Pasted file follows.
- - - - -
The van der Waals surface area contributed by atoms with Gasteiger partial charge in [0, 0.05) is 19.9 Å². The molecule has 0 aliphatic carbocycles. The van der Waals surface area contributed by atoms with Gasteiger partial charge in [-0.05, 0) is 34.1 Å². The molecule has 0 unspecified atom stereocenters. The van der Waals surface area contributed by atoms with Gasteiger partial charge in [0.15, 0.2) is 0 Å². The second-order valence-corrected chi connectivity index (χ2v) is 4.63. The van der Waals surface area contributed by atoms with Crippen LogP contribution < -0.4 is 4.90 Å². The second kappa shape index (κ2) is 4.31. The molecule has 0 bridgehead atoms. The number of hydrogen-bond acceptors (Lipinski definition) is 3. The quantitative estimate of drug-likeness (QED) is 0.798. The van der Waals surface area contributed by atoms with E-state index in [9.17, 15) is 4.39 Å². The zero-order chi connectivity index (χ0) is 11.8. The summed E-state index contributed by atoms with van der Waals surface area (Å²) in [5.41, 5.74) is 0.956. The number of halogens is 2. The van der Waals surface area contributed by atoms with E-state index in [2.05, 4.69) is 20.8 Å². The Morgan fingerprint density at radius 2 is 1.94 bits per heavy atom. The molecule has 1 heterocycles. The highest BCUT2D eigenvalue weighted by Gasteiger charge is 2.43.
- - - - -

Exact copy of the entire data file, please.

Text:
The van der Waals surface area contributed by atoms with Gasteiger partial charge in [0, 0.05) is 19.9 Å². The molecule has 0 aliphatic carbocycles. The van der Waals surface area contributed by atoms with Gasteiger partial charge in [-0.05, 0) is 34.1 Å². The molecule has 0 unspecified atom stereocenters. The van der Waals surface area contributed by atoms with Gasteiger partial charge in [0.15, 0.2) is 0 Å². The second-order valence-corrected chi connectivity index (χ2v) is 4.63. The van der Waals surface area contributed by atoms with Crippen LogP contribution < -0.4 is 4.90 Å². The second kappa shape index (κ2) is 4.31. The molecule has 0 bridgehead atoms. The number of hydrogen-bond acceptors (Lipinski definition) is 3. The quantitative estimate of drug-likeness (QED) is 0.798. The van der Waals surface area contributed by atoms with E-state index in [9.17, 15) is 4.39 Å². The zero-order chi connectivity index (χ0) is 11.8. The summed E-state index contributed by atoms with van der Waals surface area (Å²) in [5.41, 5.74) is 0.956. The number of halogens is 2. The van der Waals surface area contributed by atoms with E-state index in [2.05, 4.69) is 20.8 Å². The Morgan fingerprint density at radius 2 is 1.94 bits per heavy atom. The molecule has 1 heterocycles. The highest BCUT2D eigenvalue weighted by Gasteiger charge is 2.43.